The origin of the 90-K nematic transition in the chalcogenide FeSe, which displays no magnetic order down to T=0, remains a major puzzle for a unifying theory for the iron-based superconductors. We analyze this problem in light of recent experimental data which reveal very small Fermi pockets in this material. We show that the smallness of the Fermi energy leads to a near degeneracy between magnetic fluctuations and fluctuations in the charge-current density-wave channel. Although the two fluctuation modes cooperate to promote the same preemptive Ising-nematic order, they compete for primary order. We argue that this explains why in FeSe the nematic order emerges when the magnetic correlation length is smaller than in other Fe-based materials. We argue that pressure lifts this near degeneracy and causes nonmonotonic behavior of the nematic transition.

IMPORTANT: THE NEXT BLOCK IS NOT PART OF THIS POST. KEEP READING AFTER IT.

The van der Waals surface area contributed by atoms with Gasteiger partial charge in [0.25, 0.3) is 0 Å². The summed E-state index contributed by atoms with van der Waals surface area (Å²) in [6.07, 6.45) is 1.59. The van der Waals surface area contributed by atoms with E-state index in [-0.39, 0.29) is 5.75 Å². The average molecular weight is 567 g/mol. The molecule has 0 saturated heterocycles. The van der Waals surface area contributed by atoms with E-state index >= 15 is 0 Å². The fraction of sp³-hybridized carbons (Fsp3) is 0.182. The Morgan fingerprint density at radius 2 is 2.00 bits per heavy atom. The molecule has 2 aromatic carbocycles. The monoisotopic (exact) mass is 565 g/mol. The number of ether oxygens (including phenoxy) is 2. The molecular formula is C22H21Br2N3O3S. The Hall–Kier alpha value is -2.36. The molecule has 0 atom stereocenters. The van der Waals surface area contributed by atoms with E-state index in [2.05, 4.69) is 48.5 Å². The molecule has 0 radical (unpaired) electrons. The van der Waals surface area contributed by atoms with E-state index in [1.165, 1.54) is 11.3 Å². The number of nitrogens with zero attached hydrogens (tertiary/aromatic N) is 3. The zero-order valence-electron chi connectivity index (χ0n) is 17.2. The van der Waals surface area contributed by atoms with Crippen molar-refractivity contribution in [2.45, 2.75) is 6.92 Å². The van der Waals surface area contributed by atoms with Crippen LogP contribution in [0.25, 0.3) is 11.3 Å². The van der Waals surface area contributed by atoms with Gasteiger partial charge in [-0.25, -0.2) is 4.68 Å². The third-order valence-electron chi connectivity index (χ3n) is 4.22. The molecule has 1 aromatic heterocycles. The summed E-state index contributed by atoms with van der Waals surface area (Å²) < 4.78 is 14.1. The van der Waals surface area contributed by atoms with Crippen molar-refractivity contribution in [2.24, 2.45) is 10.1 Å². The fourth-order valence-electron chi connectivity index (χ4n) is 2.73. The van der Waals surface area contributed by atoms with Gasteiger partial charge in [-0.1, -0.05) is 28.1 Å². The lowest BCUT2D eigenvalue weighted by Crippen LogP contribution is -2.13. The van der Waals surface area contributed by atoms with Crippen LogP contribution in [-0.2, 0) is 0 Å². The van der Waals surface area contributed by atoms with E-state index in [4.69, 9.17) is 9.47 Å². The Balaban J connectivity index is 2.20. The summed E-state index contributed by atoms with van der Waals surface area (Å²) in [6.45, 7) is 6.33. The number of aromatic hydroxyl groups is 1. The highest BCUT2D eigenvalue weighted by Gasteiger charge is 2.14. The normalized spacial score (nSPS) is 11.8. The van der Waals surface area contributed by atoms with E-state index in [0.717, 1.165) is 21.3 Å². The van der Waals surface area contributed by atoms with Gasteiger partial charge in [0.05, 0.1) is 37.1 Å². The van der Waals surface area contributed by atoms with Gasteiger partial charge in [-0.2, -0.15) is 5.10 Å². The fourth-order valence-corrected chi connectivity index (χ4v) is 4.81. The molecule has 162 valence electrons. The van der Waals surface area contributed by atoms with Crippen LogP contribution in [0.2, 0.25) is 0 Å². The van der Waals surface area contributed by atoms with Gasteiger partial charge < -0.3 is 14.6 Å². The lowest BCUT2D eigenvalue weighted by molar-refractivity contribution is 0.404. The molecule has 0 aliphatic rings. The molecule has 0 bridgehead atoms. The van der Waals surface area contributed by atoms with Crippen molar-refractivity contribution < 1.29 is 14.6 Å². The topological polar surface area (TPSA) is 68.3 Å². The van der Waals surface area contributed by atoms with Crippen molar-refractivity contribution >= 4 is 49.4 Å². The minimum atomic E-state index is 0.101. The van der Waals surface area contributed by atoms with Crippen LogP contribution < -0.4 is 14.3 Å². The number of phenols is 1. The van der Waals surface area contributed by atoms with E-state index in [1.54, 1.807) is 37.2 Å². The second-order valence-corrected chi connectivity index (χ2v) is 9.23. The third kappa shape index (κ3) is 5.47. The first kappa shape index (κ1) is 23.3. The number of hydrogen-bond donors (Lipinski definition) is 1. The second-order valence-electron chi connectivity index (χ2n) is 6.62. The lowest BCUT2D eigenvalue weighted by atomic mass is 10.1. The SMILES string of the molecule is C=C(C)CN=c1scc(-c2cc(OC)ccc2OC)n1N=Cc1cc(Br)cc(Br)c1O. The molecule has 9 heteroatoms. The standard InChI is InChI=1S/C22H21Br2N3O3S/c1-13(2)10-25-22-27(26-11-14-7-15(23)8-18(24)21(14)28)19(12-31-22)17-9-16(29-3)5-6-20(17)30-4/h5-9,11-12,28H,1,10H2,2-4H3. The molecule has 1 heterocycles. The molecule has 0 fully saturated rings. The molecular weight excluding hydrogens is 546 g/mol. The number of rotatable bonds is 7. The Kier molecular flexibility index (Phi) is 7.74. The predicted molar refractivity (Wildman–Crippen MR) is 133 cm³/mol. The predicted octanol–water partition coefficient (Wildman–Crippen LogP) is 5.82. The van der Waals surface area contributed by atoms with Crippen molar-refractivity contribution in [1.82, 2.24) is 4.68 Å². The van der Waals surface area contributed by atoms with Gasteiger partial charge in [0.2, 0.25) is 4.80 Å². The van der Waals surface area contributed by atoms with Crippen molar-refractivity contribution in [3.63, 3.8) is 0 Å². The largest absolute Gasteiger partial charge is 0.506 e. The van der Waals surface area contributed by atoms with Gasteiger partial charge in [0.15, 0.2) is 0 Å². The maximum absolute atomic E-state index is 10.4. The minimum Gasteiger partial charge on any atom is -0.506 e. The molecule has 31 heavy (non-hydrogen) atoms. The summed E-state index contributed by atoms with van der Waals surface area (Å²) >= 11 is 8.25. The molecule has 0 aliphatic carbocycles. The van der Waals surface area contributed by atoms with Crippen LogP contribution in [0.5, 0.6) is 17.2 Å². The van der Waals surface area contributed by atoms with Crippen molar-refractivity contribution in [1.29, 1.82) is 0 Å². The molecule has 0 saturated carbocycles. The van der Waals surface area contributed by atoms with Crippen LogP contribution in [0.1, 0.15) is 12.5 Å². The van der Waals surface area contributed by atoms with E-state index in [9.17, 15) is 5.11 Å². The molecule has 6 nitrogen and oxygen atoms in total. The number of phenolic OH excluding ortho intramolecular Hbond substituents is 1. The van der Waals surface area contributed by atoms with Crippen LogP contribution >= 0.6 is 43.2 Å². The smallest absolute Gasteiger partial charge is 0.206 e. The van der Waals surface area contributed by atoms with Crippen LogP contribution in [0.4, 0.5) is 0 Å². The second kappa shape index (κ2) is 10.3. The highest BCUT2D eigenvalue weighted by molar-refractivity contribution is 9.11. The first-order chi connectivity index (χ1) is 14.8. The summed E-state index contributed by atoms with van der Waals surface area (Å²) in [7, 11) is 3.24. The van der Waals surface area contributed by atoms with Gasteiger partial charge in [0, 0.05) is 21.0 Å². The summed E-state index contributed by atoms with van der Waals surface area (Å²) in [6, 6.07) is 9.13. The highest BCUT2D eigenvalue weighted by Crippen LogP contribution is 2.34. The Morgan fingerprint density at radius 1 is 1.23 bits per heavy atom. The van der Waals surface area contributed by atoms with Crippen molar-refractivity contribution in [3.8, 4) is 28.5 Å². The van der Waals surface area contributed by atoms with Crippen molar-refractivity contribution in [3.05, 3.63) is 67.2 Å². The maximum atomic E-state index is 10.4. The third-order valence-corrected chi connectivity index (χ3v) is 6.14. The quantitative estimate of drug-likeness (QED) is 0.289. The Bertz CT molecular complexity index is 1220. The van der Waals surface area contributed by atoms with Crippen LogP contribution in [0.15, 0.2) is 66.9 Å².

|Original language||English (US)|
|Journal||Physical Review B - Condensed Matter and Materials Physics|
|State||Published - May 20 2015|
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© 2015 American Physical Society.